"The solid scholarly apparatus with which the author illuminates each of these themes brings historical significance to the life of one long-forgotten seventeenth-century nun. Scholars and students of the history of sexuality and religious life will profit from Brown's recounting and interpretation of the life of Benedetta Carlini."--Religious Studies Review
"Good book!"--Margery A. Ganz, Spelman College
About the Author
Judith C. Brown is at Stanford University.
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Is she truly experiencing these things? Is she fabricating holiness to exert influence for personal gain? Is she unconsciously manipulating all those around her? The author masterfully paces the information so that it isn't clear until well into the book what might actually be going on, and even then, she is careful to moderate her opinion so as to not overshadow factual information, thus leaving it to the reader to ultimately interpret events and come to their own conclusions.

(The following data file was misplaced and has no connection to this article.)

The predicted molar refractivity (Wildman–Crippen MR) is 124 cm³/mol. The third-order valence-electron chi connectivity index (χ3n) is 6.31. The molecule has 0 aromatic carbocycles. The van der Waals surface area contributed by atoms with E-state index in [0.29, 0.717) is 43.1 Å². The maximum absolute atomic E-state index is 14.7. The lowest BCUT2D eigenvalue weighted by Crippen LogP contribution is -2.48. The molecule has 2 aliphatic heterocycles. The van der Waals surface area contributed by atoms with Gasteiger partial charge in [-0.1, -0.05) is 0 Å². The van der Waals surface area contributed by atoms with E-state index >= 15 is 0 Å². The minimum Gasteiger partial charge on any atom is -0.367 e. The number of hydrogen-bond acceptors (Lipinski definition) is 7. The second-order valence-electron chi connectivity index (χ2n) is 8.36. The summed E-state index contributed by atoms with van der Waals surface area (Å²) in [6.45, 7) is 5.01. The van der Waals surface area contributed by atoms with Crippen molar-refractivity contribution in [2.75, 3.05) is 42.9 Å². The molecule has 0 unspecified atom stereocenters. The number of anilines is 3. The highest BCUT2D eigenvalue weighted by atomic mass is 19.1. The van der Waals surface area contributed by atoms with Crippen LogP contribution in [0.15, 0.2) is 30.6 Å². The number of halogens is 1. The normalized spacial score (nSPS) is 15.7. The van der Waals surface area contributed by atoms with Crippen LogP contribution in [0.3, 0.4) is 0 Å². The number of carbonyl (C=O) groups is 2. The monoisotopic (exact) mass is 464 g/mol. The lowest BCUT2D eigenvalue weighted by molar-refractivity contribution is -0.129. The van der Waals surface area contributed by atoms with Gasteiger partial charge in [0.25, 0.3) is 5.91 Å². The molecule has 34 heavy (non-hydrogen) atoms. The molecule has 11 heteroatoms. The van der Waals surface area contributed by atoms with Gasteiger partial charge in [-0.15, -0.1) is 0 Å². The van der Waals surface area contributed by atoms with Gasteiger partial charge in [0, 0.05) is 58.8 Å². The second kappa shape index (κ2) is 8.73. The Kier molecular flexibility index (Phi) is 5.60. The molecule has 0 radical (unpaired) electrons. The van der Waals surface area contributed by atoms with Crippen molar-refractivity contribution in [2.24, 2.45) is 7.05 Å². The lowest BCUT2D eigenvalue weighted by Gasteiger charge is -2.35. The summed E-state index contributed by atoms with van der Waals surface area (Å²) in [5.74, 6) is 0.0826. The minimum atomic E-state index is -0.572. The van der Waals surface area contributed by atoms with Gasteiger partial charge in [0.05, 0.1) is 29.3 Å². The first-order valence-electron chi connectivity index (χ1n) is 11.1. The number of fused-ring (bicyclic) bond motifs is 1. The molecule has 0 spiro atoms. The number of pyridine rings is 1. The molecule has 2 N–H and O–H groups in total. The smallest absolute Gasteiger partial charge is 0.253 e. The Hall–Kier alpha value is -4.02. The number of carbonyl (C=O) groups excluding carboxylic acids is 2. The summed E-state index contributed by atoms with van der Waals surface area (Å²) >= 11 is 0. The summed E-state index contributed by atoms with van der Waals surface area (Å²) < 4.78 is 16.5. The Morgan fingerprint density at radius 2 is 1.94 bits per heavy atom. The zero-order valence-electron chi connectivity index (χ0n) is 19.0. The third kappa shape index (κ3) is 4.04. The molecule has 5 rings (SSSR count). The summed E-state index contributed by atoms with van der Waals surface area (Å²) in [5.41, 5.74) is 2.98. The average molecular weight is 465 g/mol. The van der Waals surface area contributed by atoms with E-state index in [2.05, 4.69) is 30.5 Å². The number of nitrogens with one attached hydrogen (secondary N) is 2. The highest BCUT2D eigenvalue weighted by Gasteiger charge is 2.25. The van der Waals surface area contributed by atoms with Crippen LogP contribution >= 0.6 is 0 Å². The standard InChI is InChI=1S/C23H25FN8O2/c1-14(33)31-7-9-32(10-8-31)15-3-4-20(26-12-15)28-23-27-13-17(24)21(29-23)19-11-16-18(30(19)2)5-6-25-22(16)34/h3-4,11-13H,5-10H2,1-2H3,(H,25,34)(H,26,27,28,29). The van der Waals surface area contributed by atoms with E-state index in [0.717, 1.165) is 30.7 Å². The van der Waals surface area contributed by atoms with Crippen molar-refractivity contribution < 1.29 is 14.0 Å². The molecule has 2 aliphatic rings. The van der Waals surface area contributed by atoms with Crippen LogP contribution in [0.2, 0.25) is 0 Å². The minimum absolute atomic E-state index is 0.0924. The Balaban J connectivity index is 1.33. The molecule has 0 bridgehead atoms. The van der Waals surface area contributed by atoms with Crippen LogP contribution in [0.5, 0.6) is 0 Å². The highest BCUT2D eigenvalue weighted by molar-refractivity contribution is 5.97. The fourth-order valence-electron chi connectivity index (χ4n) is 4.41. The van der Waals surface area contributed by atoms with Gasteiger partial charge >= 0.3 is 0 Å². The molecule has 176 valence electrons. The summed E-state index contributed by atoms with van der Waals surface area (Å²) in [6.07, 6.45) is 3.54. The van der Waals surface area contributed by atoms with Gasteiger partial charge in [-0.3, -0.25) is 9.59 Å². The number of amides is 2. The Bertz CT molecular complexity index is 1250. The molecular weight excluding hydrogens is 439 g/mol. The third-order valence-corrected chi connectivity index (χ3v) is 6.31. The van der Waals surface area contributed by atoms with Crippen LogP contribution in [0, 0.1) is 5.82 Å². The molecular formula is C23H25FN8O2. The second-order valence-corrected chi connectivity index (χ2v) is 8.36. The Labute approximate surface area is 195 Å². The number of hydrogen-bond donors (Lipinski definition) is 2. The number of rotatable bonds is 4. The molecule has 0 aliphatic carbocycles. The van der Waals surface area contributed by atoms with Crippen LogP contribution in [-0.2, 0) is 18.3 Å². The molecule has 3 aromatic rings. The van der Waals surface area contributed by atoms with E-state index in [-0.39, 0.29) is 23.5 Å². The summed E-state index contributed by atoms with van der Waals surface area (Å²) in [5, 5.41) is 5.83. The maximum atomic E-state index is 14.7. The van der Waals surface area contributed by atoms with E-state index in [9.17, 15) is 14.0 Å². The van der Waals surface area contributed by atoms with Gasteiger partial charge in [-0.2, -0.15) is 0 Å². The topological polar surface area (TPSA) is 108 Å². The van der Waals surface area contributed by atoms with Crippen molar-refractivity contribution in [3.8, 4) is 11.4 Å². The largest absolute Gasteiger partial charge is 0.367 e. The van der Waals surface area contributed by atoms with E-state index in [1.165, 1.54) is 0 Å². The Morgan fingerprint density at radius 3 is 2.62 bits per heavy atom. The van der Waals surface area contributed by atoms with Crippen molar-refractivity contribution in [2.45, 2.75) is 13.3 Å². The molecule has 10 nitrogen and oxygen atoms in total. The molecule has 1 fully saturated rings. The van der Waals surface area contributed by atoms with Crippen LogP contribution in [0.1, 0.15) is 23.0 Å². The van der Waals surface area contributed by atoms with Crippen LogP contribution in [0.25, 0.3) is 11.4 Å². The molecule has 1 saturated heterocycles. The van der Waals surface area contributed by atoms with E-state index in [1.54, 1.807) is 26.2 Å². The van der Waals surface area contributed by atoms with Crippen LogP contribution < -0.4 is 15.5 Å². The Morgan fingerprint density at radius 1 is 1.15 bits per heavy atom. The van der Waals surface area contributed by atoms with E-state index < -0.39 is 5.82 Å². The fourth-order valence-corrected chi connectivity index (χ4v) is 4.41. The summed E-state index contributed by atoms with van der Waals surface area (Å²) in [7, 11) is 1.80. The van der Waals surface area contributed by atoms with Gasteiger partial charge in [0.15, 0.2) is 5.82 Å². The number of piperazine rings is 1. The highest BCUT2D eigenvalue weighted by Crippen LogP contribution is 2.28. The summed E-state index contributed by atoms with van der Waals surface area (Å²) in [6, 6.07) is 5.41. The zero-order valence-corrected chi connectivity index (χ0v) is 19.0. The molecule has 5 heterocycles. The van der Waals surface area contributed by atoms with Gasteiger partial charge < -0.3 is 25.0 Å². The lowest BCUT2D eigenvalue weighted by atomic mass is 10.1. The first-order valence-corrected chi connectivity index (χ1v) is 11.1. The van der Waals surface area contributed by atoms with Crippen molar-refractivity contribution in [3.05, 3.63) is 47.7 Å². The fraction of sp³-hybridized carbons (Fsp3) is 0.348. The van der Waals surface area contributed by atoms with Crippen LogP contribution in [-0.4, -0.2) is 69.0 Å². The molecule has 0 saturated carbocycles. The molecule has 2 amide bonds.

This isn't just a work that offers historical insight into the life of one woman at a specific period of time; this is also a psychological drama that at times is jaw-dropping. In one particular scene Sister Benedetta turns the tables on a fellow nun who is about to accuse her of deception and the outcome is shocking. At times I felt as if I were reading about a potential female David Koresh.